With Spring around the corner, and winter illness almost behind us, allergy season will soon be here. Though spring time is notoriously known as allergy season, any time of year can bring on allergy symptoms. Allergies are due to a hypersensitivity of the immune system causing an inappropriate response to an otherwise harmless substance known as an allergen. The body produces antibodies called Immunoglobulin E (IgE) triggering the release of a chemical called histamine into the blood. Allergies can cause symptoms throughout the whole body. Allergies tend to be more common in children however, they can develop at any age. Some of the most common causes of allergies include environmental triggers such as pollen, trees, grass, dust, mold, insect bites, animal fur, medications and particular foods.
Hay fever (aka allergic rhinitis), eczema, hives, asthma and food allergy are some of the types of allergic disease we see. Symptoms caused by allergies can range from a mild (ie runny nose) to a life-threatening reaction (anaphylaxis).
Here are some common signs and symptom seen with allergies.
- Constant runny/stuffy nose (year-round symptoms are more suspicious for allergens, like dust mites).
- The “allergic salute” – constantly rubbing the nose in an upward direction, often causing a horizontal crease across the tip of the nose.
- “Allergic shiners” – those persistently dark circles under your the eyes that don’t go away no matter how much sleep they get.
- Itchy, watery eyes with clear, mucousy discharge
- Mouth-breathing or snoring – unless they’re sick with a cold, kids should NOT snore!
- Persistent cough, especially when laying down, most likely from postnasal drip pooling in the back of the throat.
- Frequent sneezing in the absence of a cold
- Frequent throat clearing, especially first thing in the morning.
- Eczema or other frequent itchy rashes.
Symptoms associated with food allergies can include:
- Skin rash, redness, hives, dryness, peeling or itchiness
- Tingling or itchy sensations in the mouth and on the lips
- Swelling of the tongue, lip, throat or face
- Itchy nose, congestion and stuffiness
- Nausea and vomiting
- Diarrhea and abdominal cramps
- Coughing, wheezing and trouble breathing (symptoms of asthma that can sometimes be triggered by allergies)
- Dizziness, lightheadedness and in severe cases loss of consciousness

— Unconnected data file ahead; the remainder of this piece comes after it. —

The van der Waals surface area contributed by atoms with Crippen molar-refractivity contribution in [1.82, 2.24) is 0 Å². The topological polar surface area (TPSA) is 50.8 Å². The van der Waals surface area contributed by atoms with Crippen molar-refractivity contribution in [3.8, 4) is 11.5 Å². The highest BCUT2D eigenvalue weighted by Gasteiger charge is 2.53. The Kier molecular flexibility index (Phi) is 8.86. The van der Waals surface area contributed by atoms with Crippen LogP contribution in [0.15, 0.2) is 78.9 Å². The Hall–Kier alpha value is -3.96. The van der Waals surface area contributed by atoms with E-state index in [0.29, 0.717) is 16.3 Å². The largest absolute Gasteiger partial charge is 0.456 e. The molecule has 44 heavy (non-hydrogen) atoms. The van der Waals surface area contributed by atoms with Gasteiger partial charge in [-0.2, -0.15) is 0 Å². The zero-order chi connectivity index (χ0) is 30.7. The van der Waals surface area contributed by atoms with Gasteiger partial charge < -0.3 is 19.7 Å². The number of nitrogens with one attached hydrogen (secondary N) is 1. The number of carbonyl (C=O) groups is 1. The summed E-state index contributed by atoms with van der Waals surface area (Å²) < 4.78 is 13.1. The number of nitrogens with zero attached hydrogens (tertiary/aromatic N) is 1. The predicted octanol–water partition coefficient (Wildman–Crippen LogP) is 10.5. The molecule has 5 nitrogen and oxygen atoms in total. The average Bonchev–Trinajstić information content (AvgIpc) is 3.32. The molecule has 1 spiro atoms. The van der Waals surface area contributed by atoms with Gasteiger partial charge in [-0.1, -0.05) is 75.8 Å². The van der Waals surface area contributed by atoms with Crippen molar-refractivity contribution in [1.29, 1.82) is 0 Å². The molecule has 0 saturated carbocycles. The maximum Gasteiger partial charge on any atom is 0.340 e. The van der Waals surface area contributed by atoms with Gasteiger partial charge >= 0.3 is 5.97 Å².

There are several ways to test for allergies. It is best to consider the most non-threatening, non-invasive tests when dealing with younger kids. Typical tests include a blood draw via a finger prick or venous draw, intradermal or skin prick test, electrodermal testing or testing for gut integrity. When an allergy to a food is being considered, eliminating the food(s) is one of the best ways to determine the culprit. Establishing the triggers of symptoms can be extremely beneficial for proper treatment.
Allergy symptoms can be quite disruptive and uncomfortable. As mentioned above, foods can certainly be a trigger. There are several dietary considerations that can make a difference for allergy sufferers. This can be tricky though, since some of the foods that are beneficial may also be triggers and aggravate the symptoms. If there is suspicion that a particular food is a trigger, it is best to avoid it.
- Eat a whole foods diet full of lots of fruits and vegetables. Eat the color of the rainbow to ensure that all the essential vitamins and minerals are consumed.
- Consume omega-3 rich foods like salmon and other safe seafood (as long as there is no allergy).
- Eat foods high in Quercetin, a bioflavonoid that stabilizes the release of histamine and has anti-oxidant and anti-inflammatory properties. Foods rich in quercetin include onions and shallots, apples, grapes, berries, broccoli and cauliflower, cherries and green and black tea.
- Local honey taken daily 2-3 months before allergy season begins has been shown to lessen symptoms. 1-2 teaspoons a day is all you need.
- Avoid dairy since it can thicken mucus and trigger a histamine reaction.
- Avoid foods that contain natural histamine or trigger histamine release such as avocado, dried fruit, chickpeas, lentils, vinegar, bananas, chocolate, citrus fruits, strawberries, pineapple and tomatoes. Artificial flavors, colors and preservatives can cause the release of histamine as well.
- Avoid foods that cross react with the pollens known to be triggers.
- Ragweed Pollen – bananas, zucchini, cantaloupe, sunflower seeds, cucumber.
- Grass Pollen – melons, oranges, swiss chard, tomatoes, watermelon, wheat.
- Alder Pollen – almonds, apples, cherries, celery, hazelnuts, parsley, peaches, pears.
- Birch – apples, plums, carrots, cherries, fennel, walnuts, pears, potatoes, peaches, wheat.
In addition to dietary considerations, there are a variety of natural treatments and remedies that can significantly reduce allergy symptoms without the concern of side effects (drowsiness, restlessness and moodiness and even delayed growth) as seen with prescription and over the counter medications.
- Xlear nasal spray or sinus rinses can help remove allergens that are inhaled through the nose.
- D-Hist and D-Hist Jr by Orthomolecular, a blend of natural flavonoids, enzymes, antioxidants and botanicals targeted to support the challenges of seasonal allergy symptoms.
- Quercetin (Isoquercetrin by Integrative Therapeutics)
- Vitamin C and Magnesium
- Homeopathic medicines such as Sabadil and Optique eye drops by Boiron
- Essential oils can be beneficial
Allergies do not have to ruin the season. Be proactive and take control of your allergy symptoms.